June 15, 2010
The Western Queens Gazette reported in a front page article on June 2 that the City Council had approved a Department of City Planning proposal to rezone 238 blocks located within the jurisdiction of Queens Community Board 1. The article went on to note that the proposal was “intended to preserve scale and character” of Astoria’s neighborhoods.
But significantly, the issue of zoning variances was not addressed in the proposal which may allow developers to come in and put up numerous “out of character” buildings like they did in the adjacent community of Dutch Kills in the interim period between the approval and implimentation of new zoning regulations. Dutch Kills has since been overrun by a series of ugly, out of character hotels, that are adding stress to it’s infrastucture.
Then there has been far too little discussion on the drawbacks of the Astoria rezoning plan itself and questions such as whether or not the proposal might permit too greater influx of population into a community that is already over-taxed in terms of its ability to provide basic services and quality of life, whether the study area boundary was arbitrarily drawn and fails to take into account the spillover effect of development and population increase in adjacent communities, whether schools, hospitals, sanitation, energy, fire and police protection for an increased population have been adequately addressed and how the cost of absorbing greater population is to be met and whether that cost is to be borne equitably.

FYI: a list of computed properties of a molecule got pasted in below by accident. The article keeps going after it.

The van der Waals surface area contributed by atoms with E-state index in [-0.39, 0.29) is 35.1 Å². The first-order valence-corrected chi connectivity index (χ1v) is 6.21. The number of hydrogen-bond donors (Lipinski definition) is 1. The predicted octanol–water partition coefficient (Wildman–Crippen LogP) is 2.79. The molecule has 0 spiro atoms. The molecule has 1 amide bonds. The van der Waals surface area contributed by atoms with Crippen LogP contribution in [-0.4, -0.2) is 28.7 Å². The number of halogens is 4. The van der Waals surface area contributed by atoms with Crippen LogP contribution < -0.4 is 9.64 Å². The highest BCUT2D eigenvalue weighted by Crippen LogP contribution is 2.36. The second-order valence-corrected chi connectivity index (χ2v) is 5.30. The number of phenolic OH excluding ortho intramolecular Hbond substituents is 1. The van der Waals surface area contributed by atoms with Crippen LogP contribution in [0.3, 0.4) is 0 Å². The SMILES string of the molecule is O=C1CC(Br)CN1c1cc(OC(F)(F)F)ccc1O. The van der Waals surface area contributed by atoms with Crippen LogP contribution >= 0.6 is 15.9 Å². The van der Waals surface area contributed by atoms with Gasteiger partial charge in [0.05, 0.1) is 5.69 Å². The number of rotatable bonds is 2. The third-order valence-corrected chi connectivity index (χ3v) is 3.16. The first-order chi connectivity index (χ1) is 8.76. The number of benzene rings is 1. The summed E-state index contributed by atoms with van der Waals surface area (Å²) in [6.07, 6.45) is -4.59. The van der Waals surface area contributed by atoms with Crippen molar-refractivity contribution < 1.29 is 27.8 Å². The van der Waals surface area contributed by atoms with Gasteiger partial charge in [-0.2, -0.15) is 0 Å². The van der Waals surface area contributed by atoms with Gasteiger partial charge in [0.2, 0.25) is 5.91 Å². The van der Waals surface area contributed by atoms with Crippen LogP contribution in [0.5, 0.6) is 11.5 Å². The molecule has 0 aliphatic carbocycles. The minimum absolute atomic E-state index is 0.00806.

These are the questions that need to be asked and addressed before we can truly say that Astoria has been “saved.”
March 5, 2010
The New York Daily News reported on February 18 that Community Board 1 “voted overwhelmingly to approve” the Department of City Planning’s new rezoning plan for the Astoria/Long Island City area at its regular monthly meeting and public hearing on the issue on Tuesday, February 16. True enough with the vote being 26 to 1 with one abstention. But the article, written by Lisa F. Colangelo, went on to create a view of the evenings proceedings that was heavily slanted towards those who either supported the plan without reservation or homeowners/developers who were apparently against any form of building regulations. One “homeowner” in particular complained that the new regulations would prevent his elderly grandmother from realizing “her dream” of building apartments for each of her 5 children in her Astoria home.
Ms. Colangelo did mention that 20 year Astoria resident, Brian Beard expressed deep concern over what he termed “crazy development, where you have 15 story buildings going up next to private homes.” But she also failed to point out that Mr. Beard identified himself as a member of the community group Long Island City Alliance and was just the first of approximately 8 speakers from the organization who all expressed concerns about overpopulation, overdevelopment and lack of infrastructure, hospitals, transportation etc. in Astoria/LIC. Additional speakers who did not identify as members of LICA also voiced similar concerns.
The word from the community grapevine is that Ms. Colangelo arrived late due to the snow and did not get to hear Mr. Beard or the other LICA members speak, which in all probability is true since the weather was awful on the 16th. But she certainly could have made more of an effort to get the facts and present a more balanced view of the opinions expressed at the CB 1 meeting.